Take This Career And Shove It

May 20, 2007

OK, maybe it's a little harsh to put it that way, but after 25 years or so of being a software engineer, I'm having trouble wanting to do it any more for a living.

I still love to write code, especially creative and inventive stuff; it's doing it as a career that just plain sucks. Writing boring applications, going to boring meetings, writing the same stuff over and over again (even though I've tried to avoid that as much as possible), dealing with office politics, silly rules and environments, and working in companies where the only real advancement is moving into management.

Other irritating things are dealing with recruiters, looking for jobs or contracts (and then not getting paid), having to endure endless interviews where everything you have ever done and everyone you have ever worked for are meaningless, and finding what seems like an ideal position, discovering it's really the worst job you've ever been in. Did I mention dealing with weasely recruiters -- oh wait, that's the next post.

I started writing code in high school and probably haven't gone more than a few weeks since then not writing something. The creative act of writing code still excites me but the act of doing it for pay no longer does. It could be that I am losing interest in the corporate world of programming where I have worked for the last 9 years or so, either for a consulting firm or direct employee (and some contracts). I've always preferred riding the leading edge, solving problems with no known solutions, working on new ideas and generally being more entrepreneurial than many of my peers.

At this age though, it's tough for people to think I can still be like the 27 year old me. It's also tough for me to realize the world is not the same as it was when I was 27. The opportunities are still there and in fact are much easier to do today than they were in 1984. The issue is connections, all of mine are no longer interested in anything beyond a mere job, and I can't do it alone. When I started Data Tailor to build Trapeze (see my post) I could call on friends to help start the company and get to work. I even found capital through other friends and their connections.

So I have the fire to do stuff but no wood to burn with. The alternative is to work for some big company (most programmer employers around the Dallas/Fort Worth area are big) and have no fire. To quote Guy Kawasaki, "Gag me with a steam shovel".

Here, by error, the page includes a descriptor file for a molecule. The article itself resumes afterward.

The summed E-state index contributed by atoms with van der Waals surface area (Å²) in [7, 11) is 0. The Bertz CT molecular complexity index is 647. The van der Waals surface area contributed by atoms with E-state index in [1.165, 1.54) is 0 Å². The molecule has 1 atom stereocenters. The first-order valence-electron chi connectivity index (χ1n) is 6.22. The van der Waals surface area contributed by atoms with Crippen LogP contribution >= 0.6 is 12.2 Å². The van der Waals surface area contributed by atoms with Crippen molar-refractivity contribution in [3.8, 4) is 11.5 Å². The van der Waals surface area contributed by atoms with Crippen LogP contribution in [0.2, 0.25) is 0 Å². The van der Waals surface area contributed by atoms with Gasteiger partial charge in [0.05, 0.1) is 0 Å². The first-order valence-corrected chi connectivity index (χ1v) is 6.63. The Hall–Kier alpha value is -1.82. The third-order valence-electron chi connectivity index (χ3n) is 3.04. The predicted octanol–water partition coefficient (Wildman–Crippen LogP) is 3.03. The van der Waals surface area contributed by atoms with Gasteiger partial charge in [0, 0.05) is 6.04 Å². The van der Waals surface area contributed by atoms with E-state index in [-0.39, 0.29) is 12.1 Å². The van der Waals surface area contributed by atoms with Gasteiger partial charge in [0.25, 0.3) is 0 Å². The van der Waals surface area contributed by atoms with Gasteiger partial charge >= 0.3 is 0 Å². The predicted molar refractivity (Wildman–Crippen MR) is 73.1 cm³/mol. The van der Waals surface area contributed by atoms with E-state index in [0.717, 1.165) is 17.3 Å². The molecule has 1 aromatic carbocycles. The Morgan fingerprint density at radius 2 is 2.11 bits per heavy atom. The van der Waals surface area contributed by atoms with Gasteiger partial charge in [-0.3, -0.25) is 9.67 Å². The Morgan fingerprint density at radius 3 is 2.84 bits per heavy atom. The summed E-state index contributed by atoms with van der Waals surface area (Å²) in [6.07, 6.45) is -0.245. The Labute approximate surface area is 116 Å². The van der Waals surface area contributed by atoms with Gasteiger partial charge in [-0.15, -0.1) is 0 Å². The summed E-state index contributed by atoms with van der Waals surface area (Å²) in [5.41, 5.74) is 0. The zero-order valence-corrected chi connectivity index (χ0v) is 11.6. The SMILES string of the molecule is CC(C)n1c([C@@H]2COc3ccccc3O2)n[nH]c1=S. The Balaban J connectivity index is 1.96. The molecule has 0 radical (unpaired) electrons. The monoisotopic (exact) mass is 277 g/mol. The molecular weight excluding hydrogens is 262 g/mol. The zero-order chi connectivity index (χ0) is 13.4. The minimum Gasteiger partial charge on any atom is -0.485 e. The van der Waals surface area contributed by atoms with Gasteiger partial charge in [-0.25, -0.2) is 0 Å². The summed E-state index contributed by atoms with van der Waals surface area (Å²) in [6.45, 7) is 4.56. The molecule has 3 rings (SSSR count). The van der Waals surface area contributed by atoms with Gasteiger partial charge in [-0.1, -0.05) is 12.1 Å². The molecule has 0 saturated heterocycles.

I got burned out on my own company in 1994 and moved for a year to the Bay Area. It was fun (working at Remedy, Lotus and Apple during the sucky period) but not home. Nothing I did was all that exciting though and I returned home, right before the whole dot com explosion, missing out on all the madness.

I have looked at trying to work "on the road" as a consultant but marketing is not my strong suit, and not getting paid for work I did hasn't made me excited about it either. All of this makes me wonder that my career is in need of something different.

Over the many years I have worked the industry itself has changed a lot. In some ways things are much more mature now, the tools and frameworks and languages are all much better, and there is some science in computer science now. Yet too much of the industry is wedded to standards, imagination is lacking, and passion is hard to find in most jobs. I guess that's what it has become: a job, like slinging burgers or roofing houses. Maybe I am bizarre but I prefer being passionate about what I do.

Even with all that depressing verbiage, I still love to code, to create, to teach what I have learned, to imagine things that are not there yet, not unlike that 27 year old me. You would think I would fit in perfectly into a startup environment but they are fairly rare in my home area, and most startups aren't looking for "vintage" programmers (and since they usually hire via connections, my connections locally aren't useful). So I am into career decision time, what now?

Perhaps I should go into management despite despising it over the years (like so many programmers do) since I see so many management folks (both former programmers and not) making much more money for much less work (with the rare passionate manager who works too hard). Not a great thought either since I still love the act of coding and know how to do it well. Maybe it's better to work a "job" and leave the coding at home.

Another option is to go with writing (this humble blog has been a lot of fun) which is creative and (usually) more free but it's tough to make a reasonable living at it.

One option I know is to continue working on my technology projects at home, they might eventually be a good income but are not far enough along to matter yet. That's the type of coding I like best, using my creative gifts to build something of value. Sadly printing money is not one of my gifts.

Maybe I shouldn't shove my career quite yet, but I can't imagine doing it for another 25 years so perhaps it's time to look around with different eyes.

Johnny Paycheck would understand.